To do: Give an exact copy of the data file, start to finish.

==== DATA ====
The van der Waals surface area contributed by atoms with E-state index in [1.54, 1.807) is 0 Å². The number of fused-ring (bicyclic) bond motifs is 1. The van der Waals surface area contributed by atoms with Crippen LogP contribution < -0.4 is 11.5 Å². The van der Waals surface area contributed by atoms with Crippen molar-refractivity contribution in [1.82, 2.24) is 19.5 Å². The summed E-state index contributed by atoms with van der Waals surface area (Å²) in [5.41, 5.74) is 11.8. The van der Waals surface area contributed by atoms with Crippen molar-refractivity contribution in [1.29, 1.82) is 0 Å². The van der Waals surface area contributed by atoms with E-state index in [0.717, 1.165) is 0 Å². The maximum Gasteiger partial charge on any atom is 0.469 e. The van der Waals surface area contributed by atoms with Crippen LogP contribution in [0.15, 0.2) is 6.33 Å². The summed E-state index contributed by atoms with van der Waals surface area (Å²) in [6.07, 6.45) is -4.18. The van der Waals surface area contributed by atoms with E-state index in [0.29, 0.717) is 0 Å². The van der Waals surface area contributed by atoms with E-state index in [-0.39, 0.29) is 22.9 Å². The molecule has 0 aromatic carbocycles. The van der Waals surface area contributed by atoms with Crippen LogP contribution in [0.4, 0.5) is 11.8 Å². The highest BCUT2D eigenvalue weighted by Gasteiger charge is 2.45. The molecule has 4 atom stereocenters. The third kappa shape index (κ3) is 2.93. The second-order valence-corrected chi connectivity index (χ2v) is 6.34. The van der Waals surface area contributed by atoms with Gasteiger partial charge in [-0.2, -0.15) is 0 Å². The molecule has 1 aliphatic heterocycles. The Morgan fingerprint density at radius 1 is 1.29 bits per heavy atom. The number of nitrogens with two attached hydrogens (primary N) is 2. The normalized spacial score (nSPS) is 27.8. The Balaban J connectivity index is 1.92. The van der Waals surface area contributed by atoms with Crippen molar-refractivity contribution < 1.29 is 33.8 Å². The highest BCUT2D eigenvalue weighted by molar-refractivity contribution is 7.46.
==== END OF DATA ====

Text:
The van der Waals surface area contributed by atoms with E-state index in [1.54, 1.807) is 0 Å². The number of fused-ring (bicyclic) bond motifs is 1. The van der Waals surface area contributed by atoms with Crippen LogP contribution < -0.4 is 11.5 Å². The van der Waals surface area contributed by atoms with Crippen molar-refractivity contribution in [1.82, 2.24) is 19.5 Å². The summed E-state index contributed by atoms with van der Waals surface area (Å²) in [5.41, 5.74) is 11.8. The van der Waals surface area contributed by atoms with Crippen molar-refractivity contribution in [1.29, 1.82) is 0 Å². The van der Waals surface area contributed by atoms with E-state index in [0.717, 1.165) is 0 Å². The maximum Gasteiger partial charge on any atom is 0.469 e. The van der Waals surface area contributed by atoms with Crippen LogP contribution in [0.15, 0.2) is 6.33 Å². The summed E-state index contributed by atoms with van der Waals surface area (Å²) in [6.07, 6.45) is -4.18. The van der Waals surface area contributed by atoms with E-state index in [0.29, 0.717) is 0 Å². The van der Waals surface area contributed by atoms with E-state index in [-0.39, 0.29) is 22.9 Å². The molecule has 0 aromatic carbocycles. The van der Waals surface area contributed by atoms with Crippen LogP contribution in [0.4, 0.5) is 11.8 Å². The highest BCUT2D eigenvalue weighted by Gasteiger charge is 2.45. The molecule has 4 atom stereocenters. The third kappa shape index (κ3) is 2.93. The second-order valence-corrected chi connectivity index (χ2v) is 6.34. The van der Waals surface area contributed by atoms with Gasteiger partial charge in [-0.2, -0.15) is 0 Å². The molecule has 1 aliphatic heterocycles. The Morgan fingerprint density at radius 1 is 1.29 bits per heavy atom. The number of nitrogens with two attached hydrogens (primary N) is 2. The normalized spacial score (nSPS) is 27.8. The Balaban J connectivity index is 1.92. The van der Waals surface area contributed by atoms with Crippen molar-refractivity contribution < 1.29 is 33.8 Å². The highest BCUT2D eigenvalue weighted by molar-refractivity contribution is 7.46.